Mouse over serial. A few months back I started work on a smaller version of Intel AMT Outpost called Intel AMT Guardpost. The idea was that if a serial agent was going to be useful, it was going to need to run on a recovery OS, run in the background with no dependencies and with as little footprint as possible (Is it not annoying to have all there background processes running?). The C/C++ version of Intel AMT Outpost was on its way. One feature I always wanted to work on was a remote Windows command prompt; it took over a week to finally pull this off. I could now remotely shell to DOS and perform basic command line operations. I could also enter the command like editor with the “Edit” command at which point, the temptation to support the mouse-over-serial-over-LAN was a must have. Using the binary serial protocol, I added the support to the terminal in a few hours. To this day, it’s still a fun and amazing demonstration of outstanding remote manageability.


IDE-R within the OS. A few days after first enabling IDE-R within Intel AMT Commander, I stumbled upon something I had not noticed before. If an administrator where to start IDE redirection and the OS was to re-scan its plug & play devices, the additional floppy and CDROM drive would show up in Microsoft Windows. This was immediately interesting since transferring files over the serial port was limited to 115kb/sec a very slow speed in today’s world. With IDE-R, you can copy files at around CDROM 4x speed on a local network. All I needed was a way for Intel AMT Outpost to cause the OS to rescan its plug & play devices. A few hours later the “HWRESCAN” command was built and for the first time, an administrator could mount a CDROM remotely and install a patch as high speed without ever using the OS’s network stack. This feature also turned out to be an excellent compliment to VNC-over-SOL.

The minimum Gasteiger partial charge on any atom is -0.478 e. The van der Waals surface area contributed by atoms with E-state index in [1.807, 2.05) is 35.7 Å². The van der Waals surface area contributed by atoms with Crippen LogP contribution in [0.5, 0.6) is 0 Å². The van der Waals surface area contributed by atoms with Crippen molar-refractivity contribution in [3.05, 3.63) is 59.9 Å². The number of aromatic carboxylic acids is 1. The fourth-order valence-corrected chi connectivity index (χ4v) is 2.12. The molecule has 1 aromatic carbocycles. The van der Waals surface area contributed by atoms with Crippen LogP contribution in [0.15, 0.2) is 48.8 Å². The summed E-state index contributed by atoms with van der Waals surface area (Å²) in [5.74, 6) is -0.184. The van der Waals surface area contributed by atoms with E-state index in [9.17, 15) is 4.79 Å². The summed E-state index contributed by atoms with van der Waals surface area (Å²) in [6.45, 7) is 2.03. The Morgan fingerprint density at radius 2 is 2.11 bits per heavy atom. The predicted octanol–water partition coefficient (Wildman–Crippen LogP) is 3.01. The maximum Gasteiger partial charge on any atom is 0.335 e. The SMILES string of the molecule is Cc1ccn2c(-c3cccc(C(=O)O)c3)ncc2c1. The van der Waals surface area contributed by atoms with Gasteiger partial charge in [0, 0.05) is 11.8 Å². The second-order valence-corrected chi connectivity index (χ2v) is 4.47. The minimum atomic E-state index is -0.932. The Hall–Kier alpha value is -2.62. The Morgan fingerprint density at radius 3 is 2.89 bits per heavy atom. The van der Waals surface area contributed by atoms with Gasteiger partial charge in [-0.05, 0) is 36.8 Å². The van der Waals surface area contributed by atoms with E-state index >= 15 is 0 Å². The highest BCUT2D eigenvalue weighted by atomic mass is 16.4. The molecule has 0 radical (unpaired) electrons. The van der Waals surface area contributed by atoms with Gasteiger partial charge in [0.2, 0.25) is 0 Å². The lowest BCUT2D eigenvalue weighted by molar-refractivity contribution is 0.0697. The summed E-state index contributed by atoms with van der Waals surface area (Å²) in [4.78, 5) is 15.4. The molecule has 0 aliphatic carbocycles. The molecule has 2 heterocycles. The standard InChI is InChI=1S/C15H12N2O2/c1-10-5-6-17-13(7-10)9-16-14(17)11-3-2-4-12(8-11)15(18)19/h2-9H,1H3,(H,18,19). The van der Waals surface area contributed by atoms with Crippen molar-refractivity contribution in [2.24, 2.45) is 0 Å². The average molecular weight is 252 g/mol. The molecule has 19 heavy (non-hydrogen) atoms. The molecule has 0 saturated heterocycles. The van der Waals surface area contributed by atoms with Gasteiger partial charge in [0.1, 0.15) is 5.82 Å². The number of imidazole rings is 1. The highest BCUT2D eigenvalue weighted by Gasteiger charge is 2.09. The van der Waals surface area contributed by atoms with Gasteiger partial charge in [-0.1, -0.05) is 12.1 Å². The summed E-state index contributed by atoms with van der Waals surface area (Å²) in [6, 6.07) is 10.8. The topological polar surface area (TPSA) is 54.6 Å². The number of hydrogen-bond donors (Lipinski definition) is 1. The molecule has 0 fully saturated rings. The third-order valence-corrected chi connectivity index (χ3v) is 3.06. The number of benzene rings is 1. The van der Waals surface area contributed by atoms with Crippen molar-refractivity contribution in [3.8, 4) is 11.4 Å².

Fast data path using IDE-R. This is not an idea I never built into the DTK, but I wanted to add it to this list since it would also be an interesting was to use existing features in new ways. The serial-over-LAN feature turned out to be extremely valuable, but it is also slow. Serial ports are very inefficient. One way someone could speed things up is to use IDE-R as a fast by-pass to the OS. An administrator would mount a virtual floppy disk drive containing a single file. This file, would not really exist, it would contain different data each time it was read, making it possible to send data to an OS agent thru Intel AMT at much higher speeds. Also, since the floppy is a read/write device, the agent could write into the virtual file data that it wants to send to the console. It would be quite a bit of work to pull this off, but it certainly seems possible. Someone would just have to know the internal format of an .img file.


That’s my top 5. I realize this is probably a rather advanced blog article, but this is proof that you can have a lot of fun to any technologies.




Ylian (Intel AMT Blog)